The reality is most investment professionals are sales people and have little to no experience investing and trading. The more assets they manage or the more transactions they initiate the more
fees/commissions they make. The more assets and clients they have the less time they can focus on your investments. There's an inherent bias that exists in the financial planning industry to
either place your hard earned money in funds that pay the highest fees or to make more trades than necessary in order to generate more commissions. I'm not saying all planners and advisers do
this but the temptation is always present. Make sure that the investment professional you use is not just another sales person.
Make 2015 the year that you take more of an active role with regards to your investments. This doesn't mean you have to open a self directed account and make all your own decisions. What it does
mean is that you take the time to ask some questions such as how much am I paying in fees? How much time does my adviser or planner dedicate to my portfolio? What have my returns been minus fees
and expenses? Also, spend time educating yourself on investing and the equity markets so that you can be armed with solid information when making decisions with regards to your portfolio. In the
end no one should care more about your hard earned money then you do!
A terrible week in the oil and gas sector saw some of Canada's largest oil and gas stocks down over 10%. In the mid to small cap space it was even uglier with some stocks receiving a 20% haircut.
So was that the bottom you may ask? I have no idea and either does anyone else for that matter. I do know that many financial experts were pounding the table calling a bottom when October's sell off occurred. WRONG. You will only know when stocks have bottomed in hindsight and well after the fact.
As in previous blog posts XEG.TO (Ishares Sp TSX
Capped Energy Index) is a good representation of the energy sector. Keep in mind it's heavily weighted in the largest stocks by market cap (SU.TO, CNQ.TO, CVE.TO, ECA.TO and CPG.TO). Lets take a look at a monthly chart of XEG to see
where the sector was and where it may be headed.
Why the "Vegas" in parentheses you may ask? The TSX Venture Exchange can be compared to a Casino because of its small and micro-cap listed companies that are viewed by many as a gamble. Not only are these companies tiny in comparison to the listings on the TSX (Toronto Stock Exchange) but many produce little to no cash flow and can be compared to a "burning match".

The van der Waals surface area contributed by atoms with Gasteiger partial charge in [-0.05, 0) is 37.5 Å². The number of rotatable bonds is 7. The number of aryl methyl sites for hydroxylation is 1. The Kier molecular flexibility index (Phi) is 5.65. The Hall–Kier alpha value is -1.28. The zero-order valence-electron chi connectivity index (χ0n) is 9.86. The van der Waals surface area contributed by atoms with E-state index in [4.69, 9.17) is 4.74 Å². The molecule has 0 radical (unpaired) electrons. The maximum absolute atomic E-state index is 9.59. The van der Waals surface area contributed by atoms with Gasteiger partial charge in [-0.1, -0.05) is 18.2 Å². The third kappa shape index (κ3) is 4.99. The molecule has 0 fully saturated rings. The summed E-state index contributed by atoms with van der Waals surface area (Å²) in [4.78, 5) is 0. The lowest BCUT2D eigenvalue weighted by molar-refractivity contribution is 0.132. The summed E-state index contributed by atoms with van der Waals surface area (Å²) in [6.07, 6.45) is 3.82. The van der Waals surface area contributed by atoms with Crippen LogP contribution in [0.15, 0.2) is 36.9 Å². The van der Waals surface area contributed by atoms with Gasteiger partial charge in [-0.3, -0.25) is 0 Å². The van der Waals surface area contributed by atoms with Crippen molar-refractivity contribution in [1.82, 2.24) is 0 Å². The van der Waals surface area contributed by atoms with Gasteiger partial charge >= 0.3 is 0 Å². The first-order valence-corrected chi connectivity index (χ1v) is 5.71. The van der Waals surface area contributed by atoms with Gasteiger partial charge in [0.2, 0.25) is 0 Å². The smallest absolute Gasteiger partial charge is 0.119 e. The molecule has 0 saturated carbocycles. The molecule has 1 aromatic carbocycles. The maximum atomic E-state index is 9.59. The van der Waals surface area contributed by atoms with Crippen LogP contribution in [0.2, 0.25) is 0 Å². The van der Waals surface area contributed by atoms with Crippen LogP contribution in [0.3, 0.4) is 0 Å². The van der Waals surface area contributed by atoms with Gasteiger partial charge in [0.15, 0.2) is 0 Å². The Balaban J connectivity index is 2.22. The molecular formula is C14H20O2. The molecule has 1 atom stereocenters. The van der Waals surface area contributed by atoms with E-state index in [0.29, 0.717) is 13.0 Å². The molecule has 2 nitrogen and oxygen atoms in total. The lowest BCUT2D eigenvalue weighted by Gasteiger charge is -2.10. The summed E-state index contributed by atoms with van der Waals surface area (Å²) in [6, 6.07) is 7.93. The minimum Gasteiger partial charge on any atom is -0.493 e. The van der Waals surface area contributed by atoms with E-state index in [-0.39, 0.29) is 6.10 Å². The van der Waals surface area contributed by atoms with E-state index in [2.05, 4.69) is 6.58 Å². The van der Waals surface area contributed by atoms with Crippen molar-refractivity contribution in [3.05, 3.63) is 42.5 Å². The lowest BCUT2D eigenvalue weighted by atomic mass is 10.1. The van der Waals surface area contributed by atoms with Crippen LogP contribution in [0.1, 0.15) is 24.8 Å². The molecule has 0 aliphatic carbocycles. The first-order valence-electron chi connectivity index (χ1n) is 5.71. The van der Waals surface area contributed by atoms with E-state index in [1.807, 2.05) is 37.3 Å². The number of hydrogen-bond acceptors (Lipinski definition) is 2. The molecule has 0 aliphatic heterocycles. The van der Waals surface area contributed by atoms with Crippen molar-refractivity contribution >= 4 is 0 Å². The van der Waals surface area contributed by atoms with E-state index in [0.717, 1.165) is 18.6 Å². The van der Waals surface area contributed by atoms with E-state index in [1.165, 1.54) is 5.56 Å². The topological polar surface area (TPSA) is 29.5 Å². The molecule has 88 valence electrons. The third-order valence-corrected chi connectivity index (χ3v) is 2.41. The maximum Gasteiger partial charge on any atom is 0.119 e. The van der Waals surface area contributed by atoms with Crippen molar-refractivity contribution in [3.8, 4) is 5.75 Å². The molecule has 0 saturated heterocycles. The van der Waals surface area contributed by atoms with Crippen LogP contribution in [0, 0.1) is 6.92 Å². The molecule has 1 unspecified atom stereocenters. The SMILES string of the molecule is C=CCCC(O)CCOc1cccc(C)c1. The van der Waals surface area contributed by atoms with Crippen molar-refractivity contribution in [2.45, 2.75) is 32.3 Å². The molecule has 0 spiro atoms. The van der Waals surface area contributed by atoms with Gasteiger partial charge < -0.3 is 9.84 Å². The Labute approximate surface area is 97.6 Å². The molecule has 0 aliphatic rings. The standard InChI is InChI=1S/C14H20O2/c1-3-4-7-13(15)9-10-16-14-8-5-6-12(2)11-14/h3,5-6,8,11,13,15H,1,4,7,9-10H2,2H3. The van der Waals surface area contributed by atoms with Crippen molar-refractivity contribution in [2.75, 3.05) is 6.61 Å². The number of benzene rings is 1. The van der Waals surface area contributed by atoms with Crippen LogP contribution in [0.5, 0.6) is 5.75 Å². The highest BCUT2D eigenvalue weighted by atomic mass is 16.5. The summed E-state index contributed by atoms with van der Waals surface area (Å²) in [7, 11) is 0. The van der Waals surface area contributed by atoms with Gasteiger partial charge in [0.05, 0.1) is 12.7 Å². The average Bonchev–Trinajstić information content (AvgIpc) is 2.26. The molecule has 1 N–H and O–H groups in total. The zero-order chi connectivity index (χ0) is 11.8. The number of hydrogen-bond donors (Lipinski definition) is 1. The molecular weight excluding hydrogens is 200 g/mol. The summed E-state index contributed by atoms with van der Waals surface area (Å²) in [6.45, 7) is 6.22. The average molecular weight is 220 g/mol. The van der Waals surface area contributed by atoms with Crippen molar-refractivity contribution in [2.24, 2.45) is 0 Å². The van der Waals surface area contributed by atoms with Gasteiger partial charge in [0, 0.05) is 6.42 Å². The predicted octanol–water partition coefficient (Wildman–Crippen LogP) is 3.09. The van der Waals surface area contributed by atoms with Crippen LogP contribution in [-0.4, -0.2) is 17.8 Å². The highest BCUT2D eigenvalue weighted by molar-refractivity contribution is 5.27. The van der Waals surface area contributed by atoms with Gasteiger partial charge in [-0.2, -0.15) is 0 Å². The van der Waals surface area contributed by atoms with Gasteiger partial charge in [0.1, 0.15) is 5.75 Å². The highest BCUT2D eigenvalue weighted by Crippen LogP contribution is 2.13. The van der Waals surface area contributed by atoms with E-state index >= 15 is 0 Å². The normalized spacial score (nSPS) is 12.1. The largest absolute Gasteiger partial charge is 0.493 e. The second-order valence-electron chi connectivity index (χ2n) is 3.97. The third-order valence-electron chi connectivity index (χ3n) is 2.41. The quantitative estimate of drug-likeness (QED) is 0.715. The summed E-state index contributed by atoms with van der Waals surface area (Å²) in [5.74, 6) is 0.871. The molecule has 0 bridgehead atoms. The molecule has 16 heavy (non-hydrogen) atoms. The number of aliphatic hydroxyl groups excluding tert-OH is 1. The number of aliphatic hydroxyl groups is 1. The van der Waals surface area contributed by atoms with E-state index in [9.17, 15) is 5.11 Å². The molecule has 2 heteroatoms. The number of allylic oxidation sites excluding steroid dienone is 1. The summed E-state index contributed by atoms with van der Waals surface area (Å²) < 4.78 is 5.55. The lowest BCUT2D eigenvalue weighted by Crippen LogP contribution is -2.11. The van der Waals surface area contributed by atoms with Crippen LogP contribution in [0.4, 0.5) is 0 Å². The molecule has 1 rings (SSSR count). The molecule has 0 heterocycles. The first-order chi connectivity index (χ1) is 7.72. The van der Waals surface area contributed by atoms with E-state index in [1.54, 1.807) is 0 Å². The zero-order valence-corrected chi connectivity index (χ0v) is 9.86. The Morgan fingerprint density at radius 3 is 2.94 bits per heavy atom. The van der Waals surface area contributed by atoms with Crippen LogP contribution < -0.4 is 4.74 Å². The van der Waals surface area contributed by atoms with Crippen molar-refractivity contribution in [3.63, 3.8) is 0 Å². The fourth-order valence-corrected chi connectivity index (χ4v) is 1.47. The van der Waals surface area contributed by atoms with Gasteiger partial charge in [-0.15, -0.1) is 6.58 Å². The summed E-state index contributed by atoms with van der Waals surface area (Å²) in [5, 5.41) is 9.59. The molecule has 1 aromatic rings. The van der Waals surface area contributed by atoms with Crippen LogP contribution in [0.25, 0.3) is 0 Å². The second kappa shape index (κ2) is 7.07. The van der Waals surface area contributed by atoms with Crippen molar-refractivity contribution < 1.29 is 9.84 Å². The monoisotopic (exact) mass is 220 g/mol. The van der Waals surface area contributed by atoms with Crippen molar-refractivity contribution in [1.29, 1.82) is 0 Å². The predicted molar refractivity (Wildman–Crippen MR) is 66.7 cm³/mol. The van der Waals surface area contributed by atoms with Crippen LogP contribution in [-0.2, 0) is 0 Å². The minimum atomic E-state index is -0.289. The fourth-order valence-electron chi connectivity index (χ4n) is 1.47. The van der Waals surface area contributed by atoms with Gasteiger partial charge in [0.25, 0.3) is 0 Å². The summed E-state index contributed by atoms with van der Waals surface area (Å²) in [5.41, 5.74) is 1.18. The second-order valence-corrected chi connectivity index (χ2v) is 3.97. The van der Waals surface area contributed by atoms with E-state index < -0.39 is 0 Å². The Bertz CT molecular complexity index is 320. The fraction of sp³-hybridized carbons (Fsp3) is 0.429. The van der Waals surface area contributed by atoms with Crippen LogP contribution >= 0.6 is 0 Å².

Choose the right company that discovers the next big oil well or gold deposit and you could see some gigantic gains. Unfortunately the odds are stacked against you when you invest/speculate in
TSX Venture stocks just like they are when you gamble at a casino. At least in Las Vegas you get free drinks while you play!
Lets take a look at the performance of the TSX Venture and the TSX to see how "small" vs. "big" has worked out for investors involved in these markets over the last 5 years.
Click on the chart below to enlarge
If you live in Canada there is probably a very good chance that you own a LOT of Canadian based companies in your portfolio. This may be through a Mutual Fund, an Exchange Traded Fund
(ETF) or individual stocks.
Do you know that 59% of the S&P/TSX Composite Index is comprised of Financials and Energy? Add the Materials sector to the mix and we are looking at a 70% combined weighting of three sectors. Basically, when you invest in Canadian equities you own Canadian banks and Oil/Gas companies. So much for diversification.
There is a strong bias by Canadian investors to hold a portfolio that is primarily comprised of Canadian stocks. I've seen a lot of portfolios lately that are loaded with Canadian Energy and
Banks. What about technology and Biotech? How about owning some foreign markets like China and India? Simpler yet, what about the US equity markets? How have they done in comparison to their
northern neighbor? With ETFs you can access all of these markets very easily and with minimal fees.
By owning too much Canada and not enough America what have Canadian investors missed by not looking south?
Below are the returns over the last 5 years of the S&P Composite Index (XIC.TO), the S&P 500 (SPY), and the NASDAQ Composite (QQQ). Warning. If you didn't own any US equities over the last 5 years you might not like what you see.